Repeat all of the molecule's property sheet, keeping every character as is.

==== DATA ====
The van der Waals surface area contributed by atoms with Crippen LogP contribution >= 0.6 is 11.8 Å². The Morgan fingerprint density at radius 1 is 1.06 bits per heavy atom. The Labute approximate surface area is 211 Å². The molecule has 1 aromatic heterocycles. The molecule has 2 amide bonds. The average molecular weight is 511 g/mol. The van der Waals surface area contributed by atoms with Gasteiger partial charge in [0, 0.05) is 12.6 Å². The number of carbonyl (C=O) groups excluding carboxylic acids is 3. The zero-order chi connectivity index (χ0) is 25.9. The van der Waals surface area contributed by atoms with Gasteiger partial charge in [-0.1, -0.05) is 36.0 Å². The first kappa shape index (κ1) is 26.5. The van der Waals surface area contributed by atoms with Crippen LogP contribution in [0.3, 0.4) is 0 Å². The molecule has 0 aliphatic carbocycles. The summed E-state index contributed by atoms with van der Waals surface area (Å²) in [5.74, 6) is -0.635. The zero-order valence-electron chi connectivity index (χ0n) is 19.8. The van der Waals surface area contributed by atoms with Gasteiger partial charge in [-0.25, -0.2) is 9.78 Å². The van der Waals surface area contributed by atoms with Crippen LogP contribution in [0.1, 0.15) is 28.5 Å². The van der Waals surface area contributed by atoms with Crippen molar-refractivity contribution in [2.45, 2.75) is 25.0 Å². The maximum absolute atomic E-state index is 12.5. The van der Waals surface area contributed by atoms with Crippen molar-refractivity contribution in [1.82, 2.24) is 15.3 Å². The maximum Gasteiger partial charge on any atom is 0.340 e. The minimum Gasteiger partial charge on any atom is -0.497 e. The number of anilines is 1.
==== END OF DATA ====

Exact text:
The van der Waals surface area contributed by atoms with Crippen LogP contribution >= 0.6 is 11.8 Å². The Morgan fingerprint density at radius 1 is 1.06 bits per heavy atom. The Labute approximate surface area is 211 Å². The molecule has 1 aromatic heterocycles. The molecule has 2 amide bonds. The average molecular weight is 511 g/mol. The van der Waals surface area contributed by atoms with Gasteiger partial charge in [0, 0.05) is 12.6 Å². The number of carbonyl (C=O) groups excluding carboxylic acids is 3. The zero-order chi connectivity index (χ0) is 25.9. The van der Waals surface area contributed by atoms with Gasteiger partial charge in [-0.1, -0.05) is 36.0 Å². The first kappa shape index (κ1) is 26.5. The van der Waals surface area contributed by atoms with Crippen LogP contribution in [0.3, 0.4) is 0 Å². The molecule has 0 aliphatic carbocycles. The summed E-state index contributed by atoms with van der Waals surface area (Å²) in [5.74, 6) is -0.635. The zero-order valence-electron chi connectivity index (χ0n) is 19.8. The van der Waals surface area contributed by atoms with Gasteiger partial charge in [-0.25, -0.2) is 9.78 Å². The van der Waals surface area contributed by atoms with Crippen LogP contribution in [0.1, 0.15) is 28.5 Å². The van der Waals surface area contributed by atoms with Crippen molar-refractivity contribution in [2.45, 2.75) is 25.0 Å². The maximum absolute atomic E-state index is 12.5. The van der Waals surface area contributed by atoms with Crippen molar-refractivity contribution in [1.82, 2.24) is 15.3 Å². The maximum Gasteiger partial charge on any atom is 0.340 e. The minimum Gasteiger partial charge on any atom is -0.497 e. The number of anilines is 1.